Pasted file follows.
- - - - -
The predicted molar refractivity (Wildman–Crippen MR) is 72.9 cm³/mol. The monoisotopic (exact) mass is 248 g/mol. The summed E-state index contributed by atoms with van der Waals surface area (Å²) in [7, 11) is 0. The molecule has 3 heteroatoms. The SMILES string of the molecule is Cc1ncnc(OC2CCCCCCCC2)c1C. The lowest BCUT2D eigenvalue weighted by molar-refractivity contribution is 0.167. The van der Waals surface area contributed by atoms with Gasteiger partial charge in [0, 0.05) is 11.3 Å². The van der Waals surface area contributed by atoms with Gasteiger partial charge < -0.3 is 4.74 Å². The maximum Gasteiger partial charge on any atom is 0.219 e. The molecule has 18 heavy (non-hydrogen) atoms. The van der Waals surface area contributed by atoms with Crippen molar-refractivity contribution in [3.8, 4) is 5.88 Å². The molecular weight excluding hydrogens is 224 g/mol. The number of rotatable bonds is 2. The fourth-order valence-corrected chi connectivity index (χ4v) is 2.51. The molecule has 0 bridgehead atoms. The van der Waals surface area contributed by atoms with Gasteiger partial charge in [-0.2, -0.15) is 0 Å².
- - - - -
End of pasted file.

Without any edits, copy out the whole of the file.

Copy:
The predicted molar refractivity (Wildman–Crippen MR) is 72.9 cm³/mol. The monoisotopic (exact) mass is 248 g/mol. The summed E-state index contributed by atoms with van der Waals surface area (Å²) in [7, 11) is 0. The molecule has 3 heteroatoms. The SMILES string of the molecule is Cc1ncnc(OC2CCCCCCCC2)c1C. The lowest BCUT2D eigenvalue weighted by molar-refractivity contribution is 0.167. The van der Waals surface area contributed by atoms with Gasteiger partial charge in [0, 0.05) is 11.3 Å². The van der Waals surface area contributed by atoms with Gasteiger partial charge < -0.3 is 4.74 Å². The maximum Gasteiger partial charge on any atom is 0.219 e. The molecule has 18 heavy (non-hydrogen) atoms. The van der Waals surface area contributed by atoms with Crippen molar-refractivity contribution in [3.8, 4) is 5.88 Å². The molecular weight excluding hydrogens is 224 g/mol. The number of rotatable bonds is 2. The fourth-order valence-corrected chi connectivity index (χ4v) is 2.51. The molecule has 0 bridgehead atoms. The van der Waals surface area contributed by atoms with Gasteiger partial charge in [-0.2, -0.15) is 0 Å².